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    - Makers of Plant-Based Meat Alternatives Respond To Criticism of Healthfulness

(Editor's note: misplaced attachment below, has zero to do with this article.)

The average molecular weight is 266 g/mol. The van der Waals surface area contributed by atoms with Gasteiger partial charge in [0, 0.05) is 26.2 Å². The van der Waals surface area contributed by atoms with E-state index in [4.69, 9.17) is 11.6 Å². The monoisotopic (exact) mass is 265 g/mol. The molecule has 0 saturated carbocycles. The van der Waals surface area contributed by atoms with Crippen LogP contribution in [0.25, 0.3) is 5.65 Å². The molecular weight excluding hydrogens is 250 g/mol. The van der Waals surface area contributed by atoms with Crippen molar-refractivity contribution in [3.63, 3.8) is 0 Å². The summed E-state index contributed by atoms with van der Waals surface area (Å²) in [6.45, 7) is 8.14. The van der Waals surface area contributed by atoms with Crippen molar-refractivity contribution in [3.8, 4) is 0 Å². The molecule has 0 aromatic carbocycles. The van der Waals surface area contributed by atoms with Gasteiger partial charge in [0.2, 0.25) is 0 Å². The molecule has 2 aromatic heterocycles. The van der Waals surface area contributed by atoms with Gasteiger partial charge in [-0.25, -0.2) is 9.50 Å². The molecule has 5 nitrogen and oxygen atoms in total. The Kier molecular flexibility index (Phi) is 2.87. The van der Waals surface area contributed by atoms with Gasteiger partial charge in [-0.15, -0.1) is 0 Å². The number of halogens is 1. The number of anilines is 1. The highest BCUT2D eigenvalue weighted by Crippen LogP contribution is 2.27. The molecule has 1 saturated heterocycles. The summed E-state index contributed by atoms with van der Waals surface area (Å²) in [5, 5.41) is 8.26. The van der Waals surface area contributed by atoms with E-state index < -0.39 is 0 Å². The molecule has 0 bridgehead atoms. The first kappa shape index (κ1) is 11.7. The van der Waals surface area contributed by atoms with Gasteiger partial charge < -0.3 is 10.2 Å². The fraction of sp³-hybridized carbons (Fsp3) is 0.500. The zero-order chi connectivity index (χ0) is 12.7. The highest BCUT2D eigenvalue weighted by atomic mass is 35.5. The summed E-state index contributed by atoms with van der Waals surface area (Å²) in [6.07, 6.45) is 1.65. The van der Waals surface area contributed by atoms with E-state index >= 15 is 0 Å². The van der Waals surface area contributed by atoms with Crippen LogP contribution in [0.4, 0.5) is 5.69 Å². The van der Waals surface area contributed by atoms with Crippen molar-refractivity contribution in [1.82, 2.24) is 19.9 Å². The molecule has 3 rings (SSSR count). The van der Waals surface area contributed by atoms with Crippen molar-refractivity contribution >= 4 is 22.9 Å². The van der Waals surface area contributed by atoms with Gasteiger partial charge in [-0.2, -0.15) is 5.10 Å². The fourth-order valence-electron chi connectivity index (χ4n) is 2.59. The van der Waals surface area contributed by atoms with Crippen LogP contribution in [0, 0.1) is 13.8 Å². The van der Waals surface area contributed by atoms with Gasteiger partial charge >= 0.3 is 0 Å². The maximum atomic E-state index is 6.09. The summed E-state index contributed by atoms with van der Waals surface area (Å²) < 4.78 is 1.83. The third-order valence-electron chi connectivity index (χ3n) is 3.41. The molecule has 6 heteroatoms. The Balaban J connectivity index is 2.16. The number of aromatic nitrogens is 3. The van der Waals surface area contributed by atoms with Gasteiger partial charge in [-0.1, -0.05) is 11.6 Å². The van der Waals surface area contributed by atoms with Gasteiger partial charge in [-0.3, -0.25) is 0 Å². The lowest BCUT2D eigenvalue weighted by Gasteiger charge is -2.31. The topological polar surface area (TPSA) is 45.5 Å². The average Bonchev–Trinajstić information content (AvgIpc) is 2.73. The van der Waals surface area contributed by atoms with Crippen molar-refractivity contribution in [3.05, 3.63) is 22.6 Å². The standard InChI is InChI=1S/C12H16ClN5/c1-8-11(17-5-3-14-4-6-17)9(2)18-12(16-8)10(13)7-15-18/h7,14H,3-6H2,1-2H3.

Last week NBC News ran an opinion piece by a certified nutritionist arguing that plant-based/meat-free alternatives at major fast food chains "aren't actually any healthier." Bloomberg got a response from two of the major meat-substitute companies: According to Impossible, the attacks are all part of a "smear campaign to sow fear and doubt about plant-based meat." The company said its burgers and other offerings are better for people than animal products, delivering as much protein and bioavailable iron as beef without the associated downsides. And "processed" criticism doesn't fly, it said in a statement, given that all food involves some kind of processing. Beyond makes similar claims about its foods. "We know that consumers are increasingly pulling away from red and processed meat because of the levels of cholesterol and associated health baggage," said Will Schafer, vice president of marketing. The company also touts what it calls a simple production process that's more humane and sustainable than livestock production. There's a lot of competition out there and on its way for Beyond and Impossible, including from Kellogg Co. and Tyson Foods Inc., which sold its stake in Beyond before that company went public. The Native Foods vegan chain and Ted's Montana Grill, co-founded by Ted Turner, are making their own veggie burgers, emphasizing what they call "whole" ingredients. "It just seems to go against the grain to me if you want to eat healthier that you would choose manufactured, chemically-produced products," said George McKerrow, Ted's chief executive officer and co-founder... Gene Grabowski, a partner at the communications firm kglobal, predicted a long fight between the real-meat and fake-meat forces. Much is at stake. A Barclays reports estimates the plant-based sector could reach $140 billion in sales globally in the next decade. The director of nutrition at the nonprofit consumer advocacy group the Center for Science in the Public Interest, told Bloomberg that it's not any healthier to order an Impossible or Beyond burger when eating out. "The bottom line is that all burgers at restaurants are too high in calories, saturated fat, and sodium, whether beef or plant-based..."